Swedish Press exclusive interview with Björn Lyrvall, Ambassador of Sweden to the United States
‘Sweden has an open, global outlook.’
In which areas do you feel Sweden currently contributes most globally?
In my role as ambassador, I see Sweden contributing globally in a great number of areas. We are very active on trade issues – Sweden is very dependent on foreign trade, it makes up half of our GDP – and economic growth is very important. I would also like to stress the work we’re doing in the area of innovation. We used to be one of the poorest countries in Europe but we have come so far and our work in research and development, as well as environmental issues, makes a significant contribution on the world stage.
How do you feel the image of Sweden is changing and developing internationally and in North America particularly?
In terms of the image of Sweden in the U.S., we have seen a determined effort to modernise the image and perception of our country. The old image was of a highly-taxed, freezing cold country up in the north but we are keen to promote it as the modern, environmentally conscious, innovative, globalized open society it is today.
The visit of President Obama to Sweden in September 2014 was a testimony to the dynamic relationship between our two countries and there was a large, very positive response in the media at the time. The U.S. media were very interested in looking at how we deal with certain societal issues and there was a wave of positive articles about Sweden at the time.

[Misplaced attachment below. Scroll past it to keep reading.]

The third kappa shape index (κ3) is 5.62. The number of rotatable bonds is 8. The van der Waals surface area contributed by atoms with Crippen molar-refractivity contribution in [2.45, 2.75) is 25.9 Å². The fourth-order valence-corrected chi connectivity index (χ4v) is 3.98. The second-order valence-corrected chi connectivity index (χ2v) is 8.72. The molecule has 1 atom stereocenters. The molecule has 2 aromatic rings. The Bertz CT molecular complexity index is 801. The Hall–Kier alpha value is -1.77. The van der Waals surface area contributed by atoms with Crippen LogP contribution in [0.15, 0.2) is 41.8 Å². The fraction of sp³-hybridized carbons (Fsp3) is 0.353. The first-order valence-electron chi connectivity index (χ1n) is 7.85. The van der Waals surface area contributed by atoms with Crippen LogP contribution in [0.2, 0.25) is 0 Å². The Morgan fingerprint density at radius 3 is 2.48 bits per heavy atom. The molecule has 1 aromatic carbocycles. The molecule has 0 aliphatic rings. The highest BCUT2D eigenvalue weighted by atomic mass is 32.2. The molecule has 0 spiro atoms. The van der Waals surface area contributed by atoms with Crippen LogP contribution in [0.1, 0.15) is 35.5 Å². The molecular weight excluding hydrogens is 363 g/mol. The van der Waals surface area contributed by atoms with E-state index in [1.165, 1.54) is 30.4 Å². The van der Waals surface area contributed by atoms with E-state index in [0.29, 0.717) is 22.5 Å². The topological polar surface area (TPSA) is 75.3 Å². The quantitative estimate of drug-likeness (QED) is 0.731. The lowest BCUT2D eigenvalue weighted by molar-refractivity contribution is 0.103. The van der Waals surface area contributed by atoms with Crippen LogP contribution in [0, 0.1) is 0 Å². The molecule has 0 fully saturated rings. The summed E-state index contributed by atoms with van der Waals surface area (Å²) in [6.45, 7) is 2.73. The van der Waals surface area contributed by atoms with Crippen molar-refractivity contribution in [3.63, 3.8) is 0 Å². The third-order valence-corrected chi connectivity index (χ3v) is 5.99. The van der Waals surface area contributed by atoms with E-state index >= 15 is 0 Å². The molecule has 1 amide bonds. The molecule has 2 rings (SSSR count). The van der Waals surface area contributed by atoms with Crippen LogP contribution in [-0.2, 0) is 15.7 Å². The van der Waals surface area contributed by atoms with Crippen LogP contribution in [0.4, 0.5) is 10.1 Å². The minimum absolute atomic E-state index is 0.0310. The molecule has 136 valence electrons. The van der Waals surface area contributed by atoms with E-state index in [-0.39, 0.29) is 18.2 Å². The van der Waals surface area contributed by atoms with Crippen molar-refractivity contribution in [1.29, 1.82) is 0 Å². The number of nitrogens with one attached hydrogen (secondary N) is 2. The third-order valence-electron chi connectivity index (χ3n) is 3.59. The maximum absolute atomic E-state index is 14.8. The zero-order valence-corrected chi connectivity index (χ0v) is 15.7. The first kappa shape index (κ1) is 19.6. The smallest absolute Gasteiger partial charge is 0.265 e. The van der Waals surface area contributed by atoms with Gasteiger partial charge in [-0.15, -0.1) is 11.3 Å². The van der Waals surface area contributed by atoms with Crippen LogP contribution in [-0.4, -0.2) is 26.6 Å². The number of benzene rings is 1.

Of course the tall, blonde stereo-type persists and not everyone has realised that Sweden is a very multicultural society with an open, global outlook. Many people are surprised to find also that Swedes are not as shy and quiet as they expect – there is a new generation of Swedes with more experience abroad, more confidence and excellent language skills.
What aspects of Swedish culture and life are you personally most passionate about promoting?
There are so many great things to promote about Sweden but I am particularly passionate about art and culture, especially Swedish music because of its universality. We put on a large number of events and concerts here at House of Sweden – Timbuktu, the rap artist, and female jazz musicians have recently performed here. We also have a host of events linked to our theme for this year which is Earth and Space. We will have seminars and exhibits around mining, space-related projects, digital issues and the relocation of the city of Kiruna.
Are there any other current or upcoming projects you’d particularly like to mention?
Another important issue this year is gender equality. Our Minister for Foreign Affairs, Margot Wallström, recently announced that Sweden will be the world’s first country to pursue a feminist foreign policy, meaning all issues should be put into a gender context. The U.S. also takes over the chairmanship of the Arctic Council this year, so we will be discussing the pressing environmental issues in the Arctic Region.
The importance of innovation and development should be mentioned once again. 40% of Sweden’s GDP is from research and development; this is one of the highest percentages in the world. Americans aren’t always aware that highly successful companies such as Spotify and Skype are Swedish. We also want to highlight the many small companies making great strides in areas such as bio-science and green technology.